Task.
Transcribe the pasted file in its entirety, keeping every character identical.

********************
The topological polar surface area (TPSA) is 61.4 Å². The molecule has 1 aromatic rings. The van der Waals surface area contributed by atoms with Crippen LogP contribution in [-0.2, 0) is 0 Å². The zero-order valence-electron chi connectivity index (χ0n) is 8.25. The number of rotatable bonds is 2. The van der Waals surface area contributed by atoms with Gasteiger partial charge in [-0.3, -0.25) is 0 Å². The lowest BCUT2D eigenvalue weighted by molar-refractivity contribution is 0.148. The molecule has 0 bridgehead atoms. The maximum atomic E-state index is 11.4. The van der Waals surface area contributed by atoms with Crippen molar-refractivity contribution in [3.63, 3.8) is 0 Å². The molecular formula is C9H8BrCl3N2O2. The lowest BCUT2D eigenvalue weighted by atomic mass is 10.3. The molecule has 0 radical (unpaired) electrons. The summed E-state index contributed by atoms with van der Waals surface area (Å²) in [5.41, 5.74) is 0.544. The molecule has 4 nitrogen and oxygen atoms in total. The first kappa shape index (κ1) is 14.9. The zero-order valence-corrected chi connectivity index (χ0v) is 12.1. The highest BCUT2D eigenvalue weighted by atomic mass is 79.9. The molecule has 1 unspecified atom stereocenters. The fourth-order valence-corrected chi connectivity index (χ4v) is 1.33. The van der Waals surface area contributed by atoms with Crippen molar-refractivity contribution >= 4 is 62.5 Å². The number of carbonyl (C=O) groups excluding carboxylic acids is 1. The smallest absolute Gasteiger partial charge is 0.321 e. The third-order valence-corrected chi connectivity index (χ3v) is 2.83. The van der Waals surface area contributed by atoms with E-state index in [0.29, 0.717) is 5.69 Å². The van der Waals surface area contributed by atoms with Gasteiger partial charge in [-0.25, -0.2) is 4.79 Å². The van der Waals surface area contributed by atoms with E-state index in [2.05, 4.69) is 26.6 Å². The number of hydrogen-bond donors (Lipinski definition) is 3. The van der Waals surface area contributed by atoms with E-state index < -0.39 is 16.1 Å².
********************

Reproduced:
The topological polar surface area (TPSA) is 61.4 Å². The molecule has 1 aromatic rings. The van der Waals surface area contributed by atoms with Crippen LogP contribution in [-0.2, 0) is 0 Å². The zero-order valence-electron chi connectivity index (χ0n) is 8.25. The number of rotatable bonds is 2. The van der Waals surface area contributed by atoms with Gasteiger partial charge in [-0.3, -0.25) is 0 Å². The lowest BCUT2D eigenvalue weighted by molar-refractivity contribution is 0.148. The molecule has 0 bridgehead atoms. The maximum atomic E-state index is 11.4. The van der Waals surface area contributed by atoms with Crippen molar-refractivity contribution in [3.63, 3.8) is 0 Å². The molecular formula is C9H8BrCl3N2O2. The lowest BCUT2D eigenvalue weighted by atomic mass is 10.3. The molecule has 0 radical (unpaired) electrons. The summed E-state index contributed by atoms with van der Waals surface area (Å²) in [5.41, 5.74) is 0.544. The molecule has 4 nitrogen and oxygen atoms in total. The first kappa shape index (κ1) is 14.9. The zero-order valence-corrected chi connectivity index (χ0v) is 12.1. The highest BCUT2D eigenvalue weighted by atomic mass is 79.9. The molecule has 1 unspecified atom stereocenters. The fourth-order valence-corrected chi connectivity index (χ4v) is 1.33. The van der Waals surface area contributed by atoms with Crippen molar-refractivity contribution >= 4 is 62.5 Å². The number of carbonyl (C=O) groups excluding carboxylic acids is 1. The smallest absolute Gasteiger partial charge is 0.321 e. The third-order valence-corrected chi connectivity index (χ3v) is 2.83. The van der Waals surface area contributed by atoms with E-state index in [0.29, 0.717) is 5.69 Å². The van der Waals surface area contributed by atoms with Gasteiger partial charge in [-0.25, -0.2) is 4.79 Å². The van der Waals surface area contributed by atoms with E-state index in [2.05, 4.69) is 26.6 Å². The number of hydrogen-bond donors (Lipinski definition) is 3. The van der Waals surface area contributed by atoms with E-state index < -0.39 is 16.1 Å².